Astronaut, Sikh commander part of gender-equal & diverse Canada cabinet

Canada's new Prime Minister Justin Trudeau (Front row 5th L) poses with his cabinet after their swearing-in ceremony at Rideau Hall in Ottawa November 4, 2015. © Chris Wattie
Politicians with some off the most unusual CVs have been appointed to Canada’s new cabinet. An astronaut and a Sikh commander are among the ministers. This is also Ottawa’s first ministry with an equal number of men and women.

Fifteen men and 15 women are the perfect gender balance, achieved by Prime Minister Justin Trudeau in his newly-appointed cabinet. Women notably occupy some of the key positions. The cabinet is also ethnically-diverse – with two indigenous and three Sikh ministers. It’s young as well, with most of the cabinet members under 50. 

Speaking in front of the large crowd that had come to see the 43-year-old Liberal sworn in as the 23rd prime minister, Trudeau presented the cabinet as one “that looks like Canada,” the Guardian reported.

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In reply to a question about the gender parity of the government, Trudeau explained it happens to be “Because it’s 2015.”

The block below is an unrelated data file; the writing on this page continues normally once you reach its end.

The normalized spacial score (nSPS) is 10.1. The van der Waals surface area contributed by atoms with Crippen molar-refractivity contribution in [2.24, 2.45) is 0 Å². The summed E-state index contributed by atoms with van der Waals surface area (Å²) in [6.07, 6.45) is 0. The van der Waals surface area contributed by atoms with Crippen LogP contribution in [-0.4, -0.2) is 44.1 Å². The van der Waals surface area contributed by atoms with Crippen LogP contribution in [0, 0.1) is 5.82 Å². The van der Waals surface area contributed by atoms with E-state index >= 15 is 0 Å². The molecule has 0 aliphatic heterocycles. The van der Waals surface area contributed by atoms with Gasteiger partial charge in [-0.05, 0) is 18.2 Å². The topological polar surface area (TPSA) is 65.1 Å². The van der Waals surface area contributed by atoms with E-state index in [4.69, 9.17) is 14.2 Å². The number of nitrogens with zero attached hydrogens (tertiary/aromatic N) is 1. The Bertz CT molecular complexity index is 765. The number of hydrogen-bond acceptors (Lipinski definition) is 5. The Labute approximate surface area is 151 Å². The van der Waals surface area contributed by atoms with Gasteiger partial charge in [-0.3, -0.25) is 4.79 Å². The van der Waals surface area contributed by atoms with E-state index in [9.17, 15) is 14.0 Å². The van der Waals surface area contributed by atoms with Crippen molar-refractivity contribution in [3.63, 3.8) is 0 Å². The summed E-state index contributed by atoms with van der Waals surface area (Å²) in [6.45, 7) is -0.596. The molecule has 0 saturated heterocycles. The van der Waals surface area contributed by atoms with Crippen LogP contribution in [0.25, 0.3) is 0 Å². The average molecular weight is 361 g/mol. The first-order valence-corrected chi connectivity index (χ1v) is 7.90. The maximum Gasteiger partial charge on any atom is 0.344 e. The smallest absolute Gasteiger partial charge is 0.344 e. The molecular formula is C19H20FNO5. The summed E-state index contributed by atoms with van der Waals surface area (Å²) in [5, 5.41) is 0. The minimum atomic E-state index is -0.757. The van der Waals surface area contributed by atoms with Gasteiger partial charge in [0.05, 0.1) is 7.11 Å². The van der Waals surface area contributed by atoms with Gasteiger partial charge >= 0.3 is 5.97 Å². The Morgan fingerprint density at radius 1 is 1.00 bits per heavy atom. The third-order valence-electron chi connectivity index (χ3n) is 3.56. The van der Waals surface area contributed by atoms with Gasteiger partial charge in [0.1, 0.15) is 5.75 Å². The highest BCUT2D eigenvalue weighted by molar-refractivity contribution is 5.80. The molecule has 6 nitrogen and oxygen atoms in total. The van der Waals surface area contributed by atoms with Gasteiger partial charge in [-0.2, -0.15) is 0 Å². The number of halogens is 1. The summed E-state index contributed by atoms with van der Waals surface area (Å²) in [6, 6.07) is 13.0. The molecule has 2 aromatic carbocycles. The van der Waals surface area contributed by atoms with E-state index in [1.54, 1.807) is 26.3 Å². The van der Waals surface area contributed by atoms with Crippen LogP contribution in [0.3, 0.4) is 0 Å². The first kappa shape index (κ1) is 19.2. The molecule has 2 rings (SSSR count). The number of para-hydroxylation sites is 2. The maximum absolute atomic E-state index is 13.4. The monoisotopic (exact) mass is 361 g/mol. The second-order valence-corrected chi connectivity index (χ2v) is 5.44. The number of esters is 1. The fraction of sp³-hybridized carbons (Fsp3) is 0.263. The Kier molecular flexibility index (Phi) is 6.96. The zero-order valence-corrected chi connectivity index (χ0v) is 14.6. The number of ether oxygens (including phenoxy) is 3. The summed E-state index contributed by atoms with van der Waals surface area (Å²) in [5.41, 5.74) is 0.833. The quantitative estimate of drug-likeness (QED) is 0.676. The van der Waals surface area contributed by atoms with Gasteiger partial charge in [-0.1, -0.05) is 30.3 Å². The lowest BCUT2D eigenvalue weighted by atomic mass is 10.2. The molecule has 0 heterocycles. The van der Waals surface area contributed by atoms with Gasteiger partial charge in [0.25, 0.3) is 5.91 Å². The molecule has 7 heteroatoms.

International trade is now under the guidance of former journalist Chrystia Freeland.

Afghan refugee Maraym Monsef has been appointed the Minister of Democratic Institutions. She has been hailed as the first Muslim Canadian in cabinet.

Two aboriginal MPs have joined the cabinet. One of them, Indigenous Affairs Minister Carolyn Bennett, is to lead a national inquiry into hundreds of cases of murdered and missing indigenous women.

Among the male ministers, there are some with quite remarkable track records.

The first Canadian in space, a 66-year-old former astronaut Marc Garneau, who has served as Canadian Space Agency president, is now transport minister. Garneau blasted off into space three times aboard Space Shuttle missions in 1984, 1996 and 2000.

Indian-born Harjit Sajjan, the first Sikh lieutenant-colonel of the Canadian Armed Forces, with warfare experience in Bosnia in the 1990s and Afghanistan in the 2000s, has been appointed defense minister.

Another immigrant from India, Amarjeet Sohi, who arrived to Canada in 1981, becomes infrastructure minister. After Sohi returned to India in the late 1980s to study acting, he was arrested on terrorism charges and spent nearly two years in solitary confinement in prison, allegedly being tortured.

A former advocate for the disabled, Kent Hehr, who became a paraplegic in his early 20s following a drive-by shooting incident, is now veterans’ affairs minister.

Former Liberal Party leader Stéphane Dion is now in charge of Canada’s external affairs.

The truly diverse team is also expected to have more independence than their predecessors under the Conservative Stephen Harper government, as straight after being elected Liberal PM Trudeau said he was looking for a “government by cabinet.”

Among the party’s election promises were putting an end to Canada’s airstrikes in Syria and Iraq, bringing 25,000 Syrian refugees to Canada and amending the anti-terror bill passed by the Harper government. Legalizing marijuana was among other things in its election promises, including a pledge to run budget deficits in order to improve infrastructure.